When I started the project to move all my computers into a single rack to save some space, and to look cool, I knew I wanted some kind of monitor in it.

There were a bunch of options for big and ugly KVM panels that pull out, but that wasn’t what I was looking for.

In the AV world there are often small screen monitors in racks for keeping an eye on the broadcast outputs, but they are often quite expensive, and the monitor qualities also aren’t great unless you spend a lot.

Display Panels

I decided the best thing to do would be to DIY something, there are loads of small panels available on Amazon, and if you order from China you can shave a few quid off as well.

After doing a bit of research it seemed Waveshare was going to be a reliable brand, so I opted to spend a little more and get something with a reputation, and some decent online documentation. I ordered two of the Waveshare 7inch displays .

The panels arrived and I plugged them both into the Intel NUC I was planning on driving them with. All looked good.

I planned to use one screen to display my Grafana dashboard (more on that in the future…) - and another to display video content, so I tested it out with Lord of the Rings.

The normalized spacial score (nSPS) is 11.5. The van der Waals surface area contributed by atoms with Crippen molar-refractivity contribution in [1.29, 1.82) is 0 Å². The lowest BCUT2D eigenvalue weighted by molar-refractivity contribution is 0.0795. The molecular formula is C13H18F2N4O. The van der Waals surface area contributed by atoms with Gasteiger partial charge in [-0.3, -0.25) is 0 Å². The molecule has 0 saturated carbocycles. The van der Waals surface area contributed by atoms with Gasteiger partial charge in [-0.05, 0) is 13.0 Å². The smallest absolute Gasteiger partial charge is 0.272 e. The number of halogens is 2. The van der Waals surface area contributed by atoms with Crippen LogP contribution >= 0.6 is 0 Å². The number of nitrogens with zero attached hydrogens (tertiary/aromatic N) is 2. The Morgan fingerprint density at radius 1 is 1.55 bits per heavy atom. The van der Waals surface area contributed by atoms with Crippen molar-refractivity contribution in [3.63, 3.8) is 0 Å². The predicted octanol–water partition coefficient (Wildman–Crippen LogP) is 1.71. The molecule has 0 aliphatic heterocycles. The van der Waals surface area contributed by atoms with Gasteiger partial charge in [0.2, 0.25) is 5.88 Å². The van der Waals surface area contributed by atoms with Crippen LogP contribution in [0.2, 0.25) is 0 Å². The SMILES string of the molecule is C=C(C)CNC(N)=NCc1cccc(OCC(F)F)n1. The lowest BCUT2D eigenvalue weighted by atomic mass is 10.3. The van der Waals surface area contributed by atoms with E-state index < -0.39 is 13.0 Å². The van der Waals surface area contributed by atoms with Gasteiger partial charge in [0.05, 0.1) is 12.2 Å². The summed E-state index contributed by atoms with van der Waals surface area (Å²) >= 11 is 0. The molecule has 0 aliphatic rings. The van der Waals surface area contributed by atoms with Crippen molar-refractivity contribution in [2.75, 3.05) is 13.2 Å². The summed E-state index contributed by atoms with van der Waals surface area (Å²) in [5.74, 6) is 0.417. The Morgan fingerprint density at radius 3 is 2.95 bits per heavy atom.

With the monitors sorted, I got back to thinking about how to mount the things in the rack. I had two main options, either get someone to fabricate something, or DIY something myself.

Monitor Mount Panel

I can get access to a CO2 laser cutter with a decent sized bed that could cut something, but that would involve designing something to size, acquiring something to cut - metal? plastic? - and then actually doing it.

Getting someone to fabricate me something was also an option, but obviously more expensive.

I was about to pull the trigger on making my own when I came across a company setting mounts designed to fit some of their own monitors - Lilliput Direct . They make a 19″ 4U dual panel bracket which looked to be exactly what I was after.

After getting hold of the technical documentation from Keith at Lilliput, who was extremely helpful, I measured up and decided there would be enough of the surround of the monitor to attach to the panel without needing to use the standard mount points. I’d sort out the exact details later.

The panel arrived and I was able to simply hot glue the mounting nuts provided with the screens to the mounting panel. Make sure you attach them to the screens first so you can get the spacing and positioning accurate.

You can just about make out the hot glued mounts on the rear in the above photo.

The only downside to this method is the original mounting holes on the panel remain, I am planning on either filling and painting these - or sticking something over it. Maybe more stickers.